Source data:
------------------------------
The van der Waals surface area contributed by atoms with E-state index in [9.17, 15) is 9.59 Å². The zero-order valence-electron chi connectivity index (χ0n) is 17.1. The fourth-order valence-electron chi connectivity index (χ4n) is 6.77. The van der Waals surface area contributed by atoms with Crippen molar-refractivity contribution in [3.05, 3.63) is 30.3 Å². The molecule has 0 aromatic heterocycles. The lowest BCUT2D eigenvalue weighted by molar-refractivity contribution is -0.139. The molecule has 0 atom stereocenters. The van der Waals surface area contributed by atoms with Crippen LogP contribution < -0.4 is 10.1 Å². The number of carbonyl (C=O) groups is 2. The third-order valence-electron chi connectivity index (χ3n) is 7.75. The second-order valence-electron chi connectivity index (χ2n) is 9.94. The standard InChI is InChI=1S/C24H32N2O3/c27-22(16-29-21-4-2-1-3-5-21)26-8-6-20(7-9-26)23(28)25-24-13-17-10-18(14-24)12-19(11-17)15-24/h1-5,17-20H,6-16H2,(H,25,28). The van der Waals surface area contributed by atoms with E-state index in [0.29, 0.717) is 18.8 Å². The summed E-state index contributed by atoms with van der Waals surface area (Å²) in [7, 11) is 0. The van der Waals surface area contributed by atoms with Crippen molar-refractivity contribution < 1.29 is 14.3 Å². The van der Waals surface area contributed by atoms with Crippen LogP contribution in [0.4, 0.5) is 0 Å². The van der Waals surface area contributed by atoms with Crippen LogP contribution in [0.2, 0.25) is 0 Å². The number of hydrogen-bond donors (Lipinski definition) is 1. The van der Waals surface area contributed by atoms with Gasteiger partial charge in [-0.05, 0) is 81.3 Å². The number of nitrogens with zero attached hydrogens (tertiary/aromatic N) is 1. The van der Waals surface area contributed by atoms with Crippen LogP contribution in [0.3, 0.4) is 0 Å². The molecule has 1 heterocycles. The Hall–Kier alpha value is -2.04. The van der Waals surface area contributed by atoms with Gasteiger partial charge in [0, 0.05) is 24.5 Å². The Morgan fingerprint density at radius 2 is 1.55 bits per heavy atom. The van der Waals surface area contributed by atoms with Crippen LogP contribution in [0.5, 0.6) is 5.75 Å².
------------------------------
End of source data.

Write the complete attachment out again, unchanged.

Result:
The van der Waals surface area contributed by atoms with E-state index in [9.17, 15) is 9.59 Å². The zero-order valence-electron chi connectivity index (χ0n) is 17.1. The fourth-order valence-electron chi connectivity index (χ4n) is 6.77. The van der Waals surface area contributed by atoms with Crippen molar-refractivity contribution in [3.05, 3.63) is 30.3 Å². The molecule has 0 aromatic heterocycles. The lowest BCUT2D eigenvalue weighted by molar-refractivity contribution is -0.139. The molecule has 0 atom stereocenters. The van der Waals surface area contributed by atoms with Crippen LogP contribution < -0.4 is 10.1 Å². The number of carbonyl (C=O) groups is 2. The third-order valence-electron chi connectivity index (χ3n) is 7.75. The second-order valence-electron chi connectivity index (χ2n) is 9.94. The standard InChI is InChI=1S/C24H32N2O3/c27-22(16-29-21-4-2-1-3-5-21)26-8-6-20(7-9-26)23(28)25-24-13-17-10-18(14-24)12-19(11-17)15-24/h1-5,17-20H,6-16H2,(H,25,28). The van der Waals surface area contributed by atoms with E-state index in [0.29, 0.717) is 18.8 Å². The summed E-state index contributed by atoms with van der Waals surface area (Å²) in [7, 11) is 0. The van der Waals surface area contributed by atoms with Crippen molar-refractivity contribution < 1.29 is 14.3 Å². The van der Waals surface area contributed by atoms with Crippen LogP contribution in [0.4, 0.5) is 0 Å². The van der Waals surface area contributed by atoms with Crippen LogP contribution in [0.2, 0.25) is 0 Å². The number of hydrogen-bond donors (Lipinski definition) is 1. The van der Waals surface area contributed by atoms with Gasteiger partial charge in [-0.05, 0) is 81.3 Å². The number of nitrogens with zero attached hydrogens (tertiary/aromatic N) is 1. The van der Waals surface area contributed by atoms with Crippen LogP contribution in [0.3, 0.4) is 0 Å². The molecule has 1 heterocycles. The Hall–Kier alpha value is -2.04. The van der Waals surface area contributed by atoms with Gasteiger partial charge in [0, 0.05) is 24.5 Å². The Morgan fingerprint density at radius 2 is 1.55 bits per heavy atom. The van der Waals surface area contributed by atoms with Crippen LogP contribution in [0.5, 0.6) is 5.75 Å².